The Lunchbox 2013

Dabba

Directed by Ritesh Batra World

Classic movie romance beautifully transposed to the rhythms and flavours of modern-day Mumbai. Hearts are kindled when a lunchbox, designed to delight the cook’s husband, is accidentally delivered to a more appreciative stranger.

India In English and Hindi with English subtitles
105 minutes CinemaScope/DCP
PG (cert)

Director

Screenplay

Ritesh Batra

Producers

Arun Rangachari
,
Anurag Kashyap
,
Guneet Monga

Photography

Michael Simmonds

Editor

John Lyons

Production designer

Shruti Gupte

Sound

Michael Kaczmarek

Music

Max Richter

With

Irrfan Khan (Saajan)
,
Nimrat Kaur (Ila)
,
Nawazuddin Siddiqui (Shaikh)
,
Denzil Smith (Mr Shroff)
,
Bharati Achrekar (Mrs Deshpande)
,
Nakul Vaid (Ila’s husband)
,
Yashvi Puneet Nagar (Yashvi)
,
Lillette Dubey (Ila’s mother)

Festivals

Cannes (Critics’ Week)
,
Karlovy Vary
,
Toronto
,
Vancouver
,
London 2013

Elsewhere

“It’s 84 Charing Cross Road with extra chutney in this enormously likeable Indian romantic comedy-drama. Irrfan Khan plays the grouchy, widowed claims adjuster who discovers that his lunch has been accidentally switched with a co-worker’s. Instead of notifying the delivery service, he tucks in and is transported to culinary heaven in the magical hands of isolated housewife Ila (Nimrat Kaur). It’s not long before this mismatched pair are exchanging furtive letters tucked into folded chapatis...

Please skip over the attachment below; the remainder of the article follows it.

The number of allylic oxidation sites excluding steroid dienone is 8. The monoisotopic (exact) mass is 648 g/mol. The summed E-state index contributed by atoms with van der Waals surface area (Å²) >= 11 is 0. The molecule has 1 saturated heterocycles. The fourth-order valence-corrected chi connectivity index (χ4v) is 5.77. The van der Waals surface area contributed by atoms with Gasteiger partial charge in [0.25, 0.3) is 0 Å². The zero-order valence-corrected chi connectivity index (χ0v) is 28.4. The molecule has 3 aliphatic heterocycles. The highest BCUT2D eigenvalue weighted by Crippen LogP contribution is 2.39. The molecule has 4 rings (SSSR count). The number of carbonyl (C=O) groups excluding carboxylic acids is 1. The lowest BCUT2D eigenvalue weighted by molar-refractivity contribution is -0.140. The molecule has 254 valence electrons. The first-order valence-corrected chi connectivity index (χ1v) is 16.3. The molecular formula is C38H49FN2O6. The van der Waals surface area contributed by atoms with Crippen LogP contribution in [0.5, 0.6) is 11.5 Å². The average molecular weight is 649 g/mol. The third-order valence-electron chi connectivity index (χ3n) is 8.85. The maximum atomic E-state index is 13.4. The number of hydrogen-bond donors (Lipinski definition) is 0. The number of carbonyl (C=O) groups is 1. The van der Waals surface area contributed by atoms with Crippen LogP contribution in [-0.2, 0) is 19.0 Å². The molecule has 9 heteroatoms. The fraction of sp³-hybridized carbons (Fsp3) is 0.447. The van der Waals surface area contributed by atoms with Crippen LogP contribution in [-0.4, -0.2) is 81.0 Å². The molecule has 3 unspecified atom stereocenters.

The sense of place – bustling, teeming modern Mumbai – is superbly realised, and there’s an air of wistfulness and melancholy which feels pleasingly out of step with many of the film’s Western forebears... Those who like their character comedy rich, sweet and just a little broad will find plentiful pleasures here.” — Tom Huddleston, Time Out

“Sometimes, according to one of the many nuggets of wisdom in The Lunchbox, the wrong train will get you to the right station. That’s an apt image for what happens in this wonderfully fresh and affecting fable from India... For the acting alone, The Lunchbox is a sumptuous treat. Ms Kaur, as Ila, is as nuanced as she is beautiful. She’s also deliciously funny as she cooks in her small kitchen while consulting her unseen auntie, who lives upstairs and uses a little basket on a string to lower crucial ingredients to Ila’s window... And through it all moves the marvelous Irrfan Khan. One of the finest actors of our time, and blessed with a voice that can turn any of the languages he speaks into music, Mr Khan is the film’s heart and soul.” — Joe Morgenstern, Wall St Journal

 

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